Thousands of Longhorned Ticks Infest and Kill 5 Cows in NC

Longhorned Tick
Longhorned Tick. Thanks to J. Occi, Rutgers

Five cows died in Surry County, North Carolina due to the self-cloning, longhorned tick. More than 1000 ticks were found on each cow — “These ticks are known for building intense infestations on animals.” The cause of death was acute anemia, as the cows were drained of blood by the ticks.

Asian longhorned ticks were first reported in the United States in 2017 in New Jersey and have spread to a total of 12 states.

This is a warning to people who have pets or livestock to be vigilant to protect the animals from ticks.

The longhorned tick is already known to transmit several human diseases, including spotted fever rickettsiosis, in its native East Asian countries – China, Japan and Australia. It may be only a matter of time before they become carriers of tick-borne diseases that affect humans.


Update on longicornis coming into the US from MMWR / November 30, 2018 / Vol. 67 / No. 47

Concurrent reexamination of archived historical samples showed that invasion occurred years earlier. Most importantly, ticks collected from a deer in West Virginia in 2010 and a dog in New Jersey in 2013 were retrospectively identified as H. longicornis.

Click here for Fox 8 NC news story

Click here for News & Observer article

LDA Website: Longhorned Tick Now Confirmed: NJ, VA, WV, AR, NC, NY, PA, CT, NH, KY, MD, & TN

Breaking News! US House Actions on Lyme & TBD: July 9, 1 Passed & 1 Blocked

Congressman Christopher Smith (NJ)
Congressman Christopher Smith (NJ)

Congressman Christopher Smith (R-NJ-04) has been pushing for funding and recognition for Lyme and tick-borne diseases for 27 years. On July 9, 2019 Mr. Smith testified before the Committee on Rules and introduced two amendments relating to Lyme and tick-borne diseases to the Defense authorization bill (National Defense Appropriations Act), which will be voted on by the House later this week.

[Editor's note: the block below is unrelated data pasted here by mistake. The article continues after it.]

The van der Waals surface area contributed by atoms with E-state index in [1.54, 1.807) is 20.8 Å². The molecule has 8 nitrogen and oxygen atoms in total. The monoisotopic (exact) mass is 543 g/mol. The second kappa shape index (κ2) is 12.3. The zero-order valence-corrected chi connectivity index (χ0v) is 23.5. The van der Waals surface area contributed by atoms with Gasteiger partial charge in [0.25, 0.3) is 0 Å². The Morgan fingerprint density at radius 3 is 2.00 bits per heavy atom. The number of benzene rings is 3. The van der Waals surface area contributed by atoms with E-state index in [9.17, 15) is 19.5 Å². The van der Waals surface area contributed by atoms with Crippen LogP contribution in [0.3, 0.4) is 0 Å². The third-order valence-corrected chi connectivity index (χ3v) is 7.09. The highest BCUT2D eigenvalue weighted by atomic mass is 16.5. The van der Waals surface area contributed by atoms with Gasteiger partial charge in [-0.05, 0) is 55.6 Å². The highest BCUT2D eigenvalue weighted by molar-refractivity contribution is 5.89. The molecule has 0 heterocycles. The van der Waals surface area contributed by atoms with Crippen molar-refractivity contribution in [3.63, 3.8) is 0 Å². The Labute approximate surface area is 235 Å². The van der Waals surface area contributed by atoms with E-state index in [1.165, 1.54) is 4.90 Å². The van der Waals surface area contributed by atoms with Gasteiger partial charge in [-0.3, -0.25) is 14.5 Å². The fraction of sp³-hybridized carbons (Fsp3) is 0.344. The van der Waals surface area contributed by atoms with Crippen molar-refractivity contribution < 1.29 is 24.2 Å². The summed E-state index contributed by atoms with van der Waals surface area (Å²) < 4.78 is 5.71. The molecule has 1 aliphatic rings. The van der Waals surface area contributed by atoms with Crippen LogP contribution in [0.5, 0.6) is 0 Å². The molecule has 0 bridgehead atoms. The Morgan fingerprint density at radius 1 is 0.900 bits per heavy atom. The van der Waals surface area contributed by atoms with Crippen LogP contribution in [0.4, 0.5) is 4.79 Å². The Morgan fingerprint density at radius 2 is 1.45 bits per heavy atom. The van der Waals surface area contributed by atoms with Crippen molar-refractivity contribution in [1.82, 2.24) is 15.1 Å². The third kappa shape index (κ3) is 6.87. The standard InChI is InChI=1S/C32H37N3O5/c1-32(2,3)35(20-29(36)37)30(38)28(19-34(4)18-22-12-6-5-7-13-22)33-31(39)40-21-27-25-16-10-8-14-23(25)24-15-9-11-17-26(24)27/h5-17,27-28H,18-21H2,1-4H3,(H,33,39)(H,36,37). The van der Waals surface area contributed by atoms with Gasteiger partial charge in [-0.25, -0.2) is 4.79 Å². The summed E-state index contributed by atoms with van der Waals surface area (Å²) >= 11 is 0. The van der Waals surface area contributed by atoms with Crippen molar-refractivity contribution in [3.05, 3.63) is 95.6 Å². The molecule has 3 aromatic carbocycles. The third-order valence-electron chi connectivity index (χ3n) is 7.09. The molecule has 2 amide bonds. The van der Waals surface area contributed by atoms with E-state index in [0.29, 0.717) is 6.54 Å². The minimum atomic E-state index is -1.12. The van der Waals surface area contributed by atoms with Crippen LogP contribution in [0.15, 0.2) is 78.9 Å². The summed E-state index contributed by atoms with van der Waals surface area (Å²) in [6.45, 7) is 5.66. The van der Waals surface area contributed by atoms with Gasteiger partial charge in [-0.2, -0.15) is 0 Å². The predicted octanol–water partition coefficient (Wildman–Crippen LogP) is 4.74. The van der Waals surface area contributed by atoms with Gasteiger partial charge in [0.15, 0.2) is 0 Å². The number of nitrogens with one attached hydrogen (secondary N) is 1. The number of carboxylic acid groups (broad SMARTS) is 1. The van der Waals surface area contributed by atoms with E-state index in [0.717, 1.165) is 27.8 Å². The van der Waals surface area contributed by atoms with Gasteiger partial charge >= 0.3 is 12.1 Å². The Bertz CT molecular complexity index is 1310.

Congressman Smith’s first amendment #321 directs the Inspector General of the Department of Defense to initiate an investigation into the Department’s possible involvement in the bioweaponization of ticks and other insects. The amendment and requested investigation was inspired by information revealed in Lyme survivor Kris Newby’s new book, “Bitten: The Secret History of Lyme disease and Biological Weapons.” This amendment was made in order by the Committee (passed by voice vote) and will be scheduled for a vote later this week, in consideration with the full NDAA legislation.

Update: On July 12 the US House of Representatives voted to pass amendment #321 directing the Inspector General of the Department of Defense to “conduct a review of whether the Department of Defense experimented with ticks and other insects regarding use as a biological weapon between the years of 1950 and 1975 (source”

Various media throughout the U.S. and in the U.K published news of Amendment #321:

House orders Pentagon to say if it weaponized ticks and released them

We need to find out: is there anything in this research that was supposedly done that can help us to find information that is germane to patient health and combating the spread of the disease.” – Pat Smith, President of Lyme Disease Association in CQ Roll All and The Sun (UK)

Pentagon ordered to reveal to Congress if its scientists used diseased TICKS as biological weapons – and if any escaped the lab – 

House calls for investigation into whether Pentagon tried to weaponize ticks –

House of Representatives orders Pentagon to investigate whether ticks were once used as biological weapons –

House passes amendment ordering Pentagon to review whether U.S. experimented with weaponizing ticks –

House orders Pentagon to review if it exposed Americans to weaponised ticks – (UK)

Did the US Invent Lyme Disease in the 1960s? The House Aims to Find Out –

Lyme disease as war weapon? Rep. Chris Smith’s push for probe advances after call for Trump to investigate – Asbury Park Press, 

Pentagon Ordered to Tell Congress If It Weaponized Ticks And Released Them Into the Public –

The ‘Swiss Agent’: Long-forgotten research unearths new mystery about Lyme disease –